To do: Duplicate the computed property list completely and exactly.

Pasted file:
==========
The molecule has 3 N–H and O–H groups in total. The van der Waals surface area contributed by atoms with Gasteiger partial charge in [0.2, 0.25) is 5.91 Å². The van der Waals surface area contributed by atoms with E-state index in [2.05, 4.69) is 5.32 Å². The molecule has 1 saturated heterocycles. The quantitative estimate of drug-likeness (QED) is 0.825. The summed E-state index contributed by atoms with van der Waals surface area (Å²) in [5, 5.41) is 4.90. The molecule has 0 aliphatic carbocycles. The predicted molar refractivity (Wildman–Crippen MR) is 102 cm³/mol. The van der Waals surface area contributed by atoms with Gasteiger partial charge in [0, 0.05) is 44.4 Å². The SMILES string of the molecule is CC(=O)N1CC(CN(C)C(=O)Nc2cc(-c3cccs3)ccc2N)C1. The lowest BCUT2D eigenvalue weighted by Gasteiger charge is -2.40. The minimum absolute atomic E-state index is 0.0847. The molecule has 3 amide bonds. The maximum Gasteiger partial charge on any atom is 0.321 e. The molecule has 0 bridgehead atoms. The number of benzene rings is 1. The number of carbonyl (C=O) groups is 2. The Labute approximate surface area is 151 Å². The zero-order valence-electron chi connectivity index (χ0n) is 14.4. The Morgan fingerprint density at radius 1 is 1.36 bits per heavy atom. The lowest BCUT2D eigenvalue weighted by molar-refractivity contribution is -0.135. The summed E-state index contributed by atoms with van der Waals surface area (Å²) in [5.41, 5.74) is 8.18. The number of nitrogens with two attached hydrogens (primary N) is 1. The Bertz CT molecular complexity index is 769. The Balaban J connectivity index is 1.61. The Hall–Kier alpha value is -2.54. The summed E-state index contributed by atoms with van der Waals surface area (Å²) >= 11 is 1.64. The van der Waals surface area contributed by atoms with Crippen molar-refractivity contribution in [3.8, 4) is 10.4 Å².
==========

The molecule has 3 N–H and O–H groups in total. The van der Waals surface area contributed by atoms with Gasteiger partial charge in [0.2, 0.25) is 5.91 Å². The van der Waals surface area contributed by atoms with E-state index in [2.05, 4.69) is 5.32 Å². The molecule has 1 saturated heterocycles. The quantitative estimate of drug-likeness (QED) is 0.825. The summed E-state index contributed by atoms with van der Waals surface area (Å²) in [5, 5.41) is 4.90. The molecule has 0 aliphatic carbocycles. The predicted molar refractivity (Wildman–Crippen MR) is 102 cm³/mol. The van der Waals surface area contributed by atoms with Gasteiger partial charge in [0, 0.05) is 44.4 Å². The SMILES string of the molecule is CC(=O)N1CC(CN(C)C(=O)Nc2cc(-c3cccs3)ccc2N)C1. The lowest BCUT2D eigenvalue weighted by Gasteiger charge is -2.40. The minimum absolute atomic E-state index is 0.0847. The molecule has 3 amide bonds. The maximum Gasteiger partial charge on any atom is 0.321 e. The molecule has 0 bridgehead atoms. The number of benzene rings is 1. The number of carbonyl (C=O) groups is 2. The Labute approximate surface area is 151 Å². The zero-order valence-electron chi connectivity index (χ0n) is 14.4. The Morgan fingerprint density at radius 1 is 1.36 bits per heavy atom. The lowest BCUT2D eigenvalue weighted by molar-refractivity contribution is -0.135. The summed E-state index contributed by atoms with van der Waals surface area (Å²) in [5.41, 5.74) is 8.18. The number of nitrogens with two attached hydrogens (primary N) is 1. The Bertz CT molecular complexity index is 769. The Balaban J connectivity index is 1.61. The Hall–Kier alpha value is -2.54. The summed E-state index contributed by atoms with van der Waals surface area (Å²) >= 11 is 1.64. The van der Waals surface area contributed by atoms with Crippen molar-refractivity contribution in [3.8, 4) is 10.4 Å².